When nature is devastated by fire, small islands of vegetation that have been protected by Mother Nature often appear among the ashes.
These spaces become seedbeds which allow forest life to regenerate.
Scientists do not know how exactly this phenomenon occurs, but these ecological shelters are essential to life after destruction.
We do not know how they are formed, but we are able to understand this experience at a cultural, social and also spiritual level. For example, during the invasions in Europe, the Benedictine Monasteries were a refuge for culture and spirituality in the Middle Ages.
We do not know how the Resurrection happened; the speculative questions do not fit because the biblical stories are not like a newspaper that reports news, nor are they history books, even if they relay historical facts. Their goal is not the news itself, but to inform and to feed the faith of the community.
Thus — like these shelters of vegetation — were the first Christian communities, and we ourselves continue this tradition. For us to have experienced this regeneration or renewed life is to have experienced that he lives: in us, in nature, in our homes, in being, in solidarity.
We live the resurrection of Jesus, and our own, as a life experience. No one saw Jesus rise from the grave! What they experienced then, and we continue to experience now, is that he is alive ... A life which remains throbbing even when it is surrounded by the most devastating of fires.
Women were the first witnesses to the Resurrection. However, the history of the Christian institution — from the beginning of Christianity written and controlled (until recently) only by men — has not appreciated the great responsibility Jesus delegated to women.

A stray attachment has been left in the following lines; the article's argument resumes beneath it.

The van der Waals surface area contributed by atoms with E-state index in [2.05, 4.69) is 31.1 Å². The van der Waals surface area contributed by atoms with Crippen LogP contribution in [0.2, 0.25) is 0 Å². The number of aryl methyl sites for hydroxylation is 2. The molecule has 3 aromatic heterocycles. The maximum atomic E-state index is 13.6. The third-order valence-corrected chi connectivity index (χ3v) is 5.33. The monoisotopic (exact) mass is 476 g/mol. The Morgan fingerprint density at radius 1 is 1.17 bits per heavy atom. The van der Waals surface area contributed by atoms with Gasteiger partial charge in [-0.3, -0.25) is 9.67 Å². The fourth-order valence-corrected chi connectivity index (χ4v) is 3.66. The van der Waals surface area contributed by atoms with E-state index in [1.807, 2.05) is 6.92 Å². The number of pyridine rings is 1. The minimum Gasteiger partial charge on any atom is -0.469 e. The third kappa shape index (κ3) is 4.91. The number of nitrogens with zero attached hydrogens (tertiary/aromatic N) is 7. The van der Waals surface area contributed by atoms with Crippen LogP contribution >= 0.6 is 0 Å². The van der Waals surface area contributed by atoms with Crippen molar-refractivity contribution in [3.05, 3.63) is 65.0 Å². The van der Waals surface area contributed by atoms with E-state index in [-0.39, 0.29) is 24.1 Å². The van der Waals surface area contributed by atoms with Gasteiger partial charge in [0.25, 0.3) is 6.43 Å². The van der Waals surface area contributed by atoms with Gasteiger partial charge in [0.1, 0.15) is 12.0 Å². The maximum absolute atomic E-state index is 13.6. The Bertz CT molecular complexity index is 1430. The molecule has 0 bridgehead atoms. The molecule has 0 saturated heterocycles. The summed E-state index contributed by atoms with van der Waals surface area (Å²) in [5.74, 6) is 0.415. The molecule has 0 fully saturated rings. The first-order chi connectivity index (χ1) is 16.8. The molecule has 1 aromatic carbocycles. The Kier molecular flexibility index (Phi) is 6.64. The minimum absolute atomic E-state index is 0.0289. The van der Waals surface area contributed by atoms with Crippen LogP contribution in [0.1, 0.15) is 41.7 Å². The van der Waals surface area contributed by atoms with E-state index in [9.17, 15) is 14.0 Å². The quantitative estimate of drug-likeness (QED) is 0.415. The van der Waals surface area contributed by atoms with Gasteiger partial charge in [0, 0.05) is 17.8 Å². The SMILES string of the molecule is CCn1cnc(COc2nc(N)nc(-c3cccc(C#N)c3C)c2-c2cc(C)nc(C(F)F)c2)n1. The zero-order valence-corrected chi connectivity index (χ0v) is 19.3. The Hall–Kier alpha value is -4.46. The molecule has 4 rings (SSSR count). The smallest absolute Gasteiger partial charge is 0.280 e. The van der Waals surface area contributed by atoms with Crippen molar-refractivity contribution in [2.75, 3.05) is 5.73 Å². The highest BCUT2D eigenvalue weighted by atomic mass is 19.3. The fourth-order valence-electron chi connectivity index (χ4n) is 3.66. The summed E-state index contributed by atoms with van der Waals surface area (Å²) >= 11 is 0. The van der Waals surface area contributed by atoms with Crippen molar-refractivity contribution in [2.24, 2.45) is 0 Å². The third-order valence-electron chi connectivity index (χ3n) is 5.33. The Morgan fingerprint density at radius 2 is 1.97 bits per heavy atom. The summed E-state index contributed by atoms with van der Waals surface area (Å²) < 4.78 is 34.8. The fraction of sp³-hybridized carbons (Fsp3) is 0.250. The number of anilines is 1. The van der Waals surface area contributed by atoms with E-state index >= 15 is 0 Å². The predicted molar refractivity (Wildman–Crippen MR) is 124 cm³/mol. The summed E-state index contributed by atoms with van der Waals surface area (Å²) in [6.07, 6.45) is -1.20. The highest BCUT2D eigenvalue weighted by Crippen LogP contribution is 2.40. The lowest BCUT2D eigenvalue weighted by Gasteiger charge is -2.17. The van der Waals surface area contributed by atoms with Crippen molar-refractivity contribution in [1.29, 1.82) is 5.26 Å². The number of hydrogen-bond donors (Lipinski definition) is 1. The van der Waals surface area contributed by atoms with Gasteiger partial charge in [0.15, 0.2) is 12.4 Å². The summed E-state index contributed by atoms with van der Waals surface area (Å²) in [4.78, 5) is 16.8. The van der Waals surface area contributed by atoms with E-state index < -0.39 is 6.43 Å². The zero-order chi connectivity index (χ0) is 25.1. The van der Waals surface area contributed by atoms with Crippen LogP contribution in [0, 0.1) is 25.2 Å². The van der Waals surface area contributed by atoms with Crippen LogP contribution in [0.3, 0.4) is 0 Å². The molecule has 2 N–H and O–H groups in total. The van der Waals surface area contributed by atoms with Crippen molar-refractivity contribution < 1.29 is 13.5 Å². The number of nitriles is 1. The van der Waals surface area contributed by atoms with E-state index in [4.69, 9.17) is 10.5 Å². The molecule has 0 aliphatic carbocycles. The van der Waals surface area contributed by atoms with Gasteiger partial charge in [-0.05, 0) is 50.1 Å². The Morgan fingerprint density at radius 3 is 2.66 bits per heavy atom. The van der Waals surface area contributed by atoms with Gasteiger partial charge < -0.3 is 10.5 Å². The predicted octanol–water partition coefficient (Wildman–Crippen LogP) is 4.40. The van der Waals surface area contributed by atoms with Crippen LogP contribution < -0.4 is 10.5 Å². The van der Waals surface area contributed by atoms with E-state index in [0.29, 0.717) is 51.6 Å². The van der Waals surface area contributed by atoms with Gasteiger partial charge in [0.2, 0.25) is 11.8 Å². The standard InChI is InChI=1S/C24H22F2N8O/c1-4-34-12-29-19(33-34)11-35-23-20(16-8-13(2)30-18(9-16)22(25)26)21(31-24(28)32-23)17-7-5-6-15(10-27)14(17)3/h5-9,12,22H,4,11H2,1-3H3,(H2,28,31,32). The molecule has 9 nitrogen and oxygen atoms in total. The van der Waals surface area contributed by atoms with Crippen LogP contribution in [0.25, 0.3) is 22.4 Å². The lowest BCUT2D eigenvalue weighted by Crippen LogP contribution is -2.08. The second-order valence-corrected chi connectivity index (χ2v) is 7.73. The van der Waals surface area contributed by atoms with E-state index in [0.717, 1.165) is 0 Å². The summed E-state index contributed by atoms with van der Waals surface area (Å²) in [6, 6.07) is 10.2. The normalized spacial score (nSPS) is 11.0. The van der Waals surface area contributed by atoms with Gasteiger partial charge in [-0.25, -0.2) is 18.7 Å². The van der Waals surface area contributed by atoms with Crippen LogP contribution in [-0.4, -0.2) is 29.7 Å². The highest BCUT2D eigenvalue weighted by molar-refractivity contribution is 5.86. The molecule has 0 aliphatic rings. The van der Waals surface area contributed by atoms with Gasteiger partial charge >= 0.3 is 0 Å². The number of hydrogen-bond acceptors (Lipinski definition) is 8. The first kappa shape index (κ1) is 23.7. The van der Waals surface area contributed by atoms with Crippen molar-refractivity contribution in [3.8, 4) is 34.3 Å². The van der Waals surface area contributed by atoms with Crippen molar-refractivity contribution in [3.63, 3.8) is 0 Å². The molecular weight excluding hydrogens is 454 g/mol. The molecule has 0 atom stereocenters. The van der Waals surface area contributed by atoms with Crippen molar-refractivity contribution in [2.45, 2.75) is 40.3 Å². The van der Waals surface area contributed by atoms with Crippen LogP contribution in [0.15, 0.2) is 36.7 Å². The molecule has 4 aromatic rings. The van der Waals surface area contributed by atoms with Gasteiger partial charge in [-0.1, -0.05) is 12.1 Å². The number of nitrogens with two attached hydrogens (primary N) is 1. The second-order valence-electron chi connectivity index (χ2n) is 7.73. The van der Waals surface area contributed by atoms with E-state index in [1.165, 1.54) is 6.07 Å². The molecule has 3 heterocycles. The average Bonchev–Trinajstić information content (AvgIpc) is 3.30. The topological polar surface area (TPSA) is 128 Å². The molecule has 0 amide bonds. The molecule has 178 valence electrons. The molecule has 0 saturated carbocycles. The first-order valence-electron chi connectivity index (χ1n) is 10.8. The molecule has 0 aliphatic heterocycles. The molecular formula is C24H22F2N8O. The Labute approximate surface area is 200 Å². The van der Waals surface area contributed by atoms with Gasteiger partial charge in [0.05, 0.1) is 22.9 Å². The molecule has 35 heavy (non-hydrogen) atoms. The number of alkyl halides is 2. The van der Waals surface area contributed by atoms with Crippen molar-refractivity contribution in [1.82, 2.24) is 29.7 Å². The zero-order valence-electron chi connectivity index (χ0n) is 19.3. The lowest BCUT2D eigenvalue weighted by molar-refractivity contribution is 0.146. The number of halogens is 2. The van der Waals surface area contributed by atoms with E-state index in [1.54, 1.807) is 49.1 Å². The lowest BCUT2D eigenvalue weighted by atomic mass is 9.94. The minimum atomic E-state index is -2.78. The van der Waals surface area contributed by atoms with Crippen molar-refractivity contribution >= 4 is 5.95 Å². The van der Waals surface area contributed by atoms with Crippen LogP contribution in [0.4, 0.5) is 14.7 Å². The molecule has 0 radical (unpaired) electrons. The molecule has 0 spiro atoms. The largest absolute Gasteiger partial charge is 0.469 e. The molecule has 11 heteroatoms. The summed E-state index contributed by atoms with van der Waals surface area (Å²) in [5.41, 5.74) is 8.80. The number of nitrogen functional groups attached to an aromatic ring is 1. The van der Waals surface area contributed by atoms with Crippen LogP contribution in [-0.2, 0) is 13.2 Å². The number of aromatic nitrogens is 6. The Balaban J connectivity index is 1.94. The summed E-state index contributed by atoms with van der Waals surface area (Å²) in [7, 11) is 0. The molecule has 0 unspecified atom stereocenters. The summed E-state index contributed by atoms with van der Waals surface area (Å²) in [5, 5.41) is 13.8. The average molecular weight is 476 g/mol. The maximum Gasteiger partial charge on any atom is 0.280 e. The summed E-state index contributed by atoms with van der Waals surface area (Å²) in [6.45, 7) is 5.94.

But, thanks to the perfume — the trace of which we are able to follow since that woman perfumed the feet of Jesus, as he awaited an unjust execution — today we have been able to arrive in the garden, in spite of the bitter aroma of the attitudes of some of the apostles.
The women are for Jesus, and the condemned of history, like those ecological gardens in the midst of the ashes. They are an aromatic garden of seedlings of new life, emitting the fragrance of fidelity to friendship that united them to the Master of Nazareth, or the fragrance of gratitude for having been respected, which we see in Mary of Bethany.
Throughout history, as in the biblical texts that are proclaimed and celebrated in the days before Easter, women — now as before — are aware that they were and are called to be (with the tools and teachings of the Master) a refuge and a seedbed of life in the midst of the devastation of the institutional forest.
Who are they who go to the orchard-garden, at dawn? They have no idea what will happen to them, yet there they go, faithful and confident, to pay homage to the One who loved them.
They go at dawn, between two lights, with the shadow of death glued to their soul by the sadness which overwhelms them — and accustomed to walking alone and in the dark — they go with their perfume to embalm a corpse, a gesture typical of the Jewish mortuary ritual.
John (20:1 ff) places us upon a path, a process. "The first day of the week" refers to the beginning of the new creation, the new era in which life has overcome death. It is the day after the sixth day, referring to the narrative of creation. Jesus, the finished man, has completed the first creation. The last day was that of the cross.
We venture forth, hand in hand, with the women and their perfume. Undaunted, they go into the night of the times, the night of death and — clinging to the perfume, symbol of love for the Beloved (Song of Songs 3:1) — they walk through the darkness into the barely perceptible light of the dawn.
Next: the stone, which we believe we cannot move. The problem of who would move the stone away from the grave is solved if we do not allow fear to paralyze us, and, like those women, we also continue walking.
Finally: garden and cemetery at the same time. Depending upon our gaze, it is the place of death or of life. A space of vital encounter, of the One who has conquered death, with the woman who, for and out of love, has overcome the fear of a dying religiosity; is living fully her dignity as daughter of God. In dialogue with the risen One, she receives from his lips her personal call: "Maria;" her "sending" to be a seedbed of life for a frightened, lukewarm community, because of the adverse circumstances.
Today the panorama is not any easier. But let us not forget that the strength of the risen One is within and among us, like our forest gardens. Discovering them is exciting. And it is a great vaccine for the soul against any virus that might attempt to enthrone itself in our hearts.
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